About Karen Joy

I'm a partially-homeschooling mother of six -- 3 boys ages 19, 17 and 15 years old, and three girls: 11, 8, and 3. I like birding, reading, writing, organic gardening, singing, playing guitar, hiking, the outdoors, and books. I very casually lead a very large group of homeschooling families in the Phoenix area. I have a dear hubby who designs homes for a local home builder and who is the worship pastor of our church. I live in the desert, which I used to hate, but now appreciate.

Posted on July 16, 2008, in Birth, Medical Stuff, Pregnancy, Scary stuff, Science. Bookmark the permalink. 6 Comments.

  1. I’m wondering if your “annoyance” could be the same thing I had during my second pregnancy… which I did manage to pull off vaginally… but just barely (I had a WHOLE list of other problems not related to the annoyance).

    Anyway… we will be praying for you. I know how stressful pregnancy and delivery can be, even with such a wonderful outcome!

    You can always switch Doctors… or go to a midwife, even this late in the game. Go with your gut!

  2. Midwife? They are not legal in MO. Any out of pocket money would be offset by less worry. This guy sounds like will do what it takes to get the baby out and to heck with what you think. Sorry!!!!

  3. ScheduledC-sections (according to both supermum and myself from our respective perspectives) have their plus-points. The other kind are a nightmare. We were pretty firm about wanting a natural birth last time out but had to contend (or rather supermum had to contend with whilst I took photos or whatever) dudelette somersaulting in every which way for weeks. So the poor consultants had to keep changing birthplans depending on whichever way up she was on a given week.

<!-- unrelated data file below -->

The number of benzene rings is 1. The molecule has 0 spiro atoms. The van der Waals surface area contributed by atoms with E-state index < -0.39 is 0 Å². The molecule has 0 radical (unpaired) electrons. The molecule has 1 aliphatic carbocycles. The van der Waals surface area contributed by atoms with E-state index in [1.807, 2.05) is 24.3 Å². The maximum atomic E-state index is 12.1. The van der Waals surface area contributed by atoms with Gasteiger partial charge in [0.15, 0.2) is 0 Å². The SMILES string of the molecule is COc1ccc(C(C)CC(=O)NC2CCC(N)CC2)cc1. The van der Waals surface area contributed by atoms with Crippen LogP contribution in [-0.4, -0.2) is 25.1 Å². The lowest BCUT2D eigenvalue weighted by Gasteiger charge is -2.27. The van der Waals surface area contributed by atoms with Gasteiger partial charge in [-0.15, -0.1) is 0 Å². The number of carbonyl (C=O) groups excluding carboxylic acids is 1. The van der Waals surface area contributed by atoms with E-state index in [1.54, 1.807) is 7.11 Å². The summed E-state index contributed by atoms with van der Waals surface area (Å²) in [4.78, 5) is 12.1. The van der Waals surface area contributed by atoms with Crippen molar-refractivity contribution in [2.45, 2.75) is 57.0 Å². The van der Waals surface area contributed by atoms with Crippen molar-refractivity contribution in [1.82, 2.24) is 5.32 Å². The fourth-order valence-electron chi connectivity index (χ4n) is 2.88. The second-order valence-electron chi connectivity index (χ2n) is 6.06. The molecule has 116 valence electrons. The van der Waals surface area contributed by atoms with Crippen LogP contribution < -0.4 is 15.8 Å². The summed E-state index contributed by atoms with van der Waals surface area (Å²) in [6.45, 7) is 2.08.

But it is a major piece of surgery. A scheduled one is still very much a birth, though, in a way an emergency one isn’t quite. Though really, you know that it’s all utterly obliterated seconds after the nurse firmly drops that little bundle in your arms and tells you to go carry him/her over to mum…I’m coming over all misty eyed now.

  4. Just so you know, having pitocin doesn’t always lead to having to have pain meds. I’m one of those weird types that will end up dilated to 7 and 100% effaced and just go no further for up to 20 hours was how far they pushed it with my 2nd pregnancy. I’ve been given pitocin with all four of my children and it makes the contractions a LOT more intense from what I was experiencing pre-pitocin. But I have had all four of my children without the ‘benefit’ of pain meds, and had a good labor and delivery for the most part (military hospitals aren’t going to be all good)
    The thing about having the pitocin, is that (especially since you’ve had other children) it really speeds up the process. So I was going from 7 to baby in my arms in 45 min. I can handle anything if it means in 45 min I’m going to be holding my baby.
    So I’ll keep you in my prayers that you get the pregnancy and delivery you want. But I just wanted you to be aware that there are moms out there who have given birth while on pitocin and mananged to not use pain meds *grin*

  5. I gather the medicalisation of birth is common in the US? Here in NZ, we don’t even see an OB/gyn, (unless you want to and pay for it, or have a medical condition) and most women see only a midwife (for free) throughout the pregnancy and delivery.
    Would you consider a home birth? It’s a great way to avoid medical intervention if you don’t want it. (Of course depending on this annoyance and whether it turns out to be significant or not. Which, hopefully it doesn’t!)

  6. Sorry about the irritations. No fun! I hate it when doctors or midwives don’t listen.

    If you want to talk about it, email me.